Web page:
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Paying performers - different models for venues and artists

You'll Discover:

  • Types of artist payments.
  • Award rates for musicians.
  • Laws and awards covering musician payments.

There are a few options for artist payment when it comes to gigs. Below we have listed the most common ones.

When considering a payment offer from a venue, bear in mind that under each arrangement the venue incurs costs regardless of attendance, including additional staffing and security, sound engineers, equipment maintenance, utilities and higher insurance costs.



You are entitled to this fee regardless of how many people attend the event.

Worth noting:

  • Good for small venues that want to budget a set cost for entertainment. Also cuts down on paperwork as the performance fee doesn’t change based on the number of patrons or tickets sold.
  • It’s rare for newer, emerging acts to secure large guarantees.
  • Guarantees are very handy when budgeting for performers’ expenses and for that reason, are often preferred by touring acts.
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Door split

A door split occurs when a performer does not get a set fee for performing but instead, take a percentage of ticket sales or the cover charge on the door. Independent artists and small scale venues are most likely to use this payment type.

Worth noting:

  • The band's payment is directly tied to the event's attendance (more = better).
  • Your portion of the door split may vary to other bands on the bill based on their notoriety and pull. Find out what your % of the door split is prior to performing.
  • Your own efforts to promote the event and therefore bring more ^punters^ will result in a larger payment.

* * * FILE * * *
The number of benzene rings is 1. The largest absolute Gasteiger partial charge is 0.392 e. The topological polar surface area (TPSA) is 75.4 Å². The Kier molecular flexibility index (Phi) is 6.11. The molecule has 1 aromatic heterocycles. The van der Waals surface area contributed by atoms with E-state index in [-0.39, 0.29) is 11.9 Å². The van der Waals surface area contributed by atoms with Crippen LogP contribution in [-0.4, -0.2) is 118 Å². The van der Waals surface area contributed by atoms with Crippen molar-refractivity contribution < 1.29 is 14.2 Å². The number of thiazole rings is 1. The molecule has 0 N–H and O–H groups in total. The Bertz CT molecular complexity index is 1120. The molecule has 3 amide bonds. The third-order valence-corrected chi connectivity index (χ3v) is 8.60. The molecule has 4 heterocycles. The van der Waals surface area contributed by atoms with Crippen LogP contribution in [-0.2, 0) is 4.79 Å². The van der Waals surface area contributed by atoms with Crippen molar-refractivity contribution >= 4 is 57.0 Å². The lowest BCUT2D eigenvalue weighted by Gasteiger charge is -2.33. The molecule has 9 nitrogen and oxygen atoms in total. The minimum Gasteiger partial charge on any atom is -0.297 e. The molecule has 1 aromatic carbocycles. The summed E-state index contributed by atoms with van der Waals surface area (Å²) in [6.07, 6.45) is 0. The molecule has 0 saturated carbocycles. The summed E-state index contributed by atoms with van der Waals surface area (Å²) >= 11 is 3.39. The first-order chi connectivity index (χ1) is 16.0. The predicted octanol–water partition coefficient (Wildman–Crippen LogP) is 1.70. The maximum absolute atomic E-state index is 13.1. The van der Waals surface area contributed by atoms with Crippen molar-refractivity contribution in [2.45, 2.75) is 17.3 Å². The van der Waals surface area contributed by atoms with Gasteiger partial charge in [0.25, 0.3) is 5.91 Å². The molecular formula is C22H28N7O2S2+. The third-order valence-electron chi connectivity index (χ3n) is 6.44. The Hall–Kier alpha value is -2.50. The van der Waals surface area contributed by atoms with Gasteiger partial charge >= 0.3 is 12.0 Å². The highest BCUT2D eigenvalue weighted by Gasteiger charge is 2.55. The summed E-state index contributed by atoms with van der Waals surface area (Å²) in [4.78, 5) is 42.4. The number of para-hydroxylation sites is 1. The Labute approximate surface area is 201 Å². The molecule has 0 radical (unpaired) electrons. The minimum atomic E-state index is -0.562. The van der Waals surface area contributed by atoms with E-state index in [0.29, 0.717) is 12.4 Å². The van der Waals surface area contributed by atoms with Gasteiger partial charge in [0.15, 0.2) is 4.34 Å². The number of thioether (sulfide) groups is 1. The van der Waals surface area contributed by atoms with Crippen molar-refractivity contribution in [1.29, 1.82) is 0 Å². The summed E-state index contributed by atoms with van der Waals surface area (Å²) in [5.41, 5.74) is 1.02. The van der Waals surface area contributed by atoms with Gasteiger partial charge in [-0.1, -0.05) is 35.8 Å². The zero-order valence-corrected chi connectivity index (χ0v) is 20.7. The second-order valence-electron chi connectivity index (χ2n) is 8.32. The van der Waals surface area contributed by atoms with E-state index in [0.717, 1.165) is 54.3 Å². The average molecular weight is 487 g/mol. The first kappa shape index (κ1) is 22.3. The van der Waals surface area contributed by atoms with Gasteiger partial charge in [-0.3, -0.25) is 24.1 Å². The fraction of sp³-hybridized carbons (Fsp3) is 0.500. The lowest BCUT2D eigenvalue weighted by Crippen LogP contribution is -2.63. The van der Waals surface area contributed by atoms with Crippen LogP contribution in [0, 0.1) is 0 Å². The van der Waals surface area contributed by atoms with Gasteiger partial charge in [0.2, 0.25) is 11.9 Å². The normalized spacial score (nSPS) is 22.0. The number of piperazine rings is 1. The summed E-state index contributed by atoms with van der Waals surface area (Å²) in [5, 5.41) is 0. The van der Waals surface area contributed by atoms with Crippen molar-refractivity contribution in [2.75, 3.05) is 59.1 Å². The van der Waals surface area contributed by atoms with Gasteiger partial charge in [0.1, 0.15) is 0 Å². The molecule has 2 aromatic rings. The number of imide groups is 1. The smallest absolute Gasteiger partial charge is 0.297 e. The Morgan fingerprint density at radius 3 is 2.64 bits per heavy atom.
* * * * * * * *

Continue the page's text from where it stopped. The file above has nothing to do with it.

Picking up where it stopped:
• There’s less risk to the venue under these payment terms, but bear in mind that the venue incurs costs regardless of whether you draw an audience.
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Versus deal

Under a versus deal a performer gets a fee (guarantee). In addition, if ticket sales are above a certain amount they will also get a percentage of sales (door split).

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Award rates covering musician fees

The Musician’s Union of Australia has set out clear terms for payment and minimum rates, based on the two relevant Federal Awards.

The ‘pay’ section of their website explains:

  • The Live Performance Award 2010 covers musicians performing live, whilst the Broadcasting and Recorded Entertainment Award 2010 covers musicians who are being recorded and/or filmed.
  • The minimum wages in both awards are the legally required minimum wages that have been set by the Fair Work Commission (previously called ‘Fair Work Australia’) , and must be paid to all persons who are employed as musicians. The Musicians’ Union actually recommends that professional musicians should be paid more than the minimum wage based on their expertise and subsequent market value.
  • Rates usually change in July of each year but changes can also occur at other times.
  • Under the current Live Performance Award rates vary depending on how the musician is engaged with the venue (e.g. musician performing at a venue weekly versus a one off performer). You can find out more here.

Please note: door deals are not always equal to award rates - they are often decided upon based on other factors like venue costs incurred to program music, how much the artist needs to break even, their ability to get audiences in the door and other costs.

Have more questions? Get additional information about tax and finance for bands.

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